Andrew Wiggins wants to play for the 76ers, according to Marc J. Spears of Yahoo Sports.
And the 76ers apparently want him.
They’re looking into trading up from their No. 3 pick and bringing Wiggins to Philadelphia.
Just how far would they go to land Wiggins?
Keith Pompey of The Inquirer:
According to sources, the Sixers are trying to do whatever they can to draft him. And there’s a sense that he wants to become a Sixer.
If this is a smokescreen, it’s an elaborate one – and unlikely to help.
The most likely way is the 76ers actually covet Joel Embiid and/or Jabari Parker and are trying to convince the Cavaliers and/or Bucks to draft Wiggins so Philadelphia’s real top choice falls to No. 3. But would the Cavaliers or Bucks really alter their draft boards because the 76ers faux interest tricks them? Most likely, Cleveland and Milwaukee will make its own evaluations.
Maybe Philadelphia actually wants Dante Exum and is trying to prevent another team from trading up to draft the Australian No. 1 or No. 2. But Exum falls outside the consensus top three (Embiid, Wiggins, Parker), and that scenario requires three unlikelihoods: the 76ers wanting Exum more than a consensus top three player, another team wanting Exum more than a consensus top three player, the Cavaliers or Bucks trading down rather than drafting a consensus top three player. Those are too many stretches.
It’s becoming increasingly likely the 76ers just like Wiggins. If that’s the case, they can hope the Cavaliers and Bucks prefer Embiid and Parker, but Philadelphia better keep trying to trade up.
During the 2014-15 season, Rockets star James Harden said the Warriors “ain’t even that good.”
Golden State went on to reach the last three NBA Finals, twice beating Houston in the playoffs, and win two championships.
The Rockets have since re-tooled around Harden, Chris Paul and several quality role players and are in first place. Houston looks like the biggest threat to the Warriors in the Western Conference.
Rockets center Clint Capela on the Warriors, via Dave Schilling of Bleacher Report:
“I expect to beat them,” Capela says.
That’s a fine sentiment. Saying it publicly is another matter. Not even Harden did that a couple years ago. He was recorded during a pregame team huddle.
There’s a fine line between self-fulfilling confidence and providing bulletin-board material to the opponent. There’s already some animosity between the teams stemming from the Stephen Curry-Harden MVP race in 2015, and it has bubbled since. No matter how harmless Capela’s remark might have been intended to be, it’ll be met contentiously in the Bay Area.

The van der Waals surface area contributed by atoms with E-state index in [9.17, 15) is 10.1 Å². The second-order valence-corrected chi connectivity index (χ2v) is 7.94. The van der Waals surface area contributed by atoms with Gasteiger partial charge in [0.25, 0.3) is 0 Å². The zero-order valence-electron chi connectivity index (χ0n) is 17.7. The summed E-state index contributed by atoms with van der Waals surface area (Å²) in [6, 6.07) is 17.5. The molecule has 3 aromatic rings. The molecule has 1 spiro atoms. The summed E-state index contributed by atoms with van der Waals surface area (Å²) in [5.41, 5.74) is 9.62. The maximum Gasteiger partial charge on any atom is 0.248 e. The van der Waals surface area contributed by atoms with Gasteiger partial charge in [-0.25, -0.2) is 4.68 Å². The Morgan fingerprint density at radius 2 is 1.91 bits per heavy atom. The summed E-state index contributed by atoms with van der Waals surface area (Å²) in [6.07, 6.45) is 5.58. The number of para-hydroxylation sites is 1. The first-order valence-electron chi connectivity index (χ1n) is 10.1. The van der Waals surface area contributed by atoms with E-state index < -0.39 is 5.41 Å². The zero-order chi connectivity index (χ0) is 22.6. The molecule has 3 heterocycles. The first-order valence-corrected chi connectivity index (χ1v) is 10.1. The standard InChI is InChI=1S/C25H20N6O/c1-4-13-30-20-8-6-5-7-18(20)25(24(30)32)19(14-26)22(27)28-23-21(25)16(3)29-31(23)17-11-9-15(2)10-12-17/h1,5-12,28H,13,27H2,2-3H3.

Oklahoma City traded for Victor Oladipo out of Orlando to be their third scorer, behind Kevin Durant and Russell Westbrook. It didn’t exactly work out that way, Durant bolted town and when Westbrook went off Oladipo was looking for a place to fit in.
That place turned out to be the Pacers.
Oladipo has been playing like an All-Star this season with Indiana, and last week he was key in snapping Cleveland’s 13 game win streak, then turned around and dropped 47 points on Denver. For the week he averaged 35.7 points a game, shot 45.7 percent from three, plus grabbed 7.7 rebounds per game.
That will get you named the PBT Extra Player of the Week.
Paul George – who told the Pacers he’d leave in free agency, prompting them to trade him to the Thunder – expected boos in his return to Indiana.
Pacers fans delivered.
They’ve also booed him every time he has touched the ball, which will certainly persist.
WASHINGTON (AP) — Point guard John Wall was in the Washington Wizards’ lineup Wednesday night against the Memphis Grizzlies after missing nine games with a sore left knee.
Coach Scott Brooks said Wall would play in the mid-20-minute range, perhaps a bit more.
The Wizards (14-13), currently in first place in the Southeast Division, went 4-5 in Wall’s absence.
“He such a force offensively,” Brooks said of Wall. “He’s a two-way player and he’s one of the few guys in the league that can find open 3-point shooters going 100 miles an hour in transition.”
Wall, 27, is averaging 20.3 points and 9.2 assists per game.